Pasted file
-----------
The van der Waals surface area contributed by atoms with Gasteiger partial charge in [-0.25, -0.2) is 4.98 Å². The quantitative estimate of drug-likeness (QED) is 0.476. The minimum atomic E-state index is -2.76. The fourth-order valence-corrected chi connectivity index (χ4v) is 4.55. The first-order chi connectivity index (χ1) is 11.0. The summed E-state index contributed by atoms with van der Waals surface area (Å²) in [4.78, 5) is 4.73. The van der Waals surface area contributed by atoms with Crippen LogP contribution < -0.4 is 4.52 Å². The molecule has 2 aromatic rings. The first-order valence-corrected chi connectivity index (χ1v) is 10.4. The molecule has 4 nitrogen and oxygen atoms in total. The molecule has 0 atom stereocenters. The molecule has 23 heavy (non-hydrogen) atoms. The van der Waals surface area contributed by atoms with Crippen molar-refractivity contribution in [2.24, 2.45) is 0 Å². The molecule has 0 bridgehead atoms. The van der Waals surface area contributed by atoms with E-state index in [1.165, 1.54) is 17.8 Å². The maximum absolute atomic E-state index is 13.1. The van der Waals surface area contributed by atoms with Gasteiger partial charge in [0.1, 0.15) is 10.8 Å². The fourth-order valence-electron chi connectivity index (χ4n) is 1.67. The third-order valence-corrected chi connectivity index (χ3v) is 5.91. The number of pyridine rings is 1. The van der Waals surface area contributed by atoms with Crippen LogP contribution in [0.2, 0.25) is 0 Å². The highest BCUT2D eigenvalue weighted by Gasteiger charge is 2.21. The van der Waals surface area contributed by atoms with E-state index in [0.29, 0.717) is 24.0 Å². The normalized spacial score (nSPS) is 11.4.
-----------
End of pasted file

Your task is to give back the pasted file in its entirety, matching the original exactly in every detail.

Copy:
The van der Waals surface area contributed by atoms with Gasteiger partial charge in [-0.25, -0.2) is 4.98 Å². The quantitative estimate of drug-likeness (QED) is 0.476. The minimum atomic E-state index is -2.76. The fourth-order valence-corrected chi connectivity index (χ4v) is 4.55. The first-order chi connectivity index (χ1) is 11.0. The summed E-state index contributed by atoms with van der Waals surface area (Å²) in [4.78, 5) is 4.73. The van der Waals surface area contributed by atoms with Crippen LogP contribution < -0.4 is 4.52 Å². The molecule has 2 aromatic rings. The first-order valence-corrected chi connectivity index (χ1v) is 10.4. The molecule has 4 nitrogen and oxygen atoms in total. The molecule has 0 atom stereocenters. The molecule has 23 heavy (non-hydrogen) atoms. The van der Waals surface area contributed by atoms with Crippen molar-refractivity contribution in [2.24, 2.45) is 0 Å². The molecule has 0 bridgehead atoms. The van der Waals surface area contributed by atoms with E-state index in [1.165, 1.54) is 17.8 Å². The maximum absolute atomic E-state index is 13.1. The van der Waals surface area contributed by atoms with Gasteiger partial charge in [0.1, 0.15) is 10.8 Å². The fourth-order valence-electron chi connectivity index (χ4n) is 1.67. The third-order valence-corrected chi connectivity index (χ3v) is 5.91. The number of pyridine rings is 1. The van der Waals surface area contributed by atoms with Crippen LogP contribution in [0.2, 0.25) is 0 Å². The highest BCUT2D eigenvalue weighted by Gasteiger charge is 2.21. The van der Waals surface area contributed by atoms with E-state index in [0.29, 0.717) is 24.0 Å². The normalized spacial score (nSPS) is 11.4.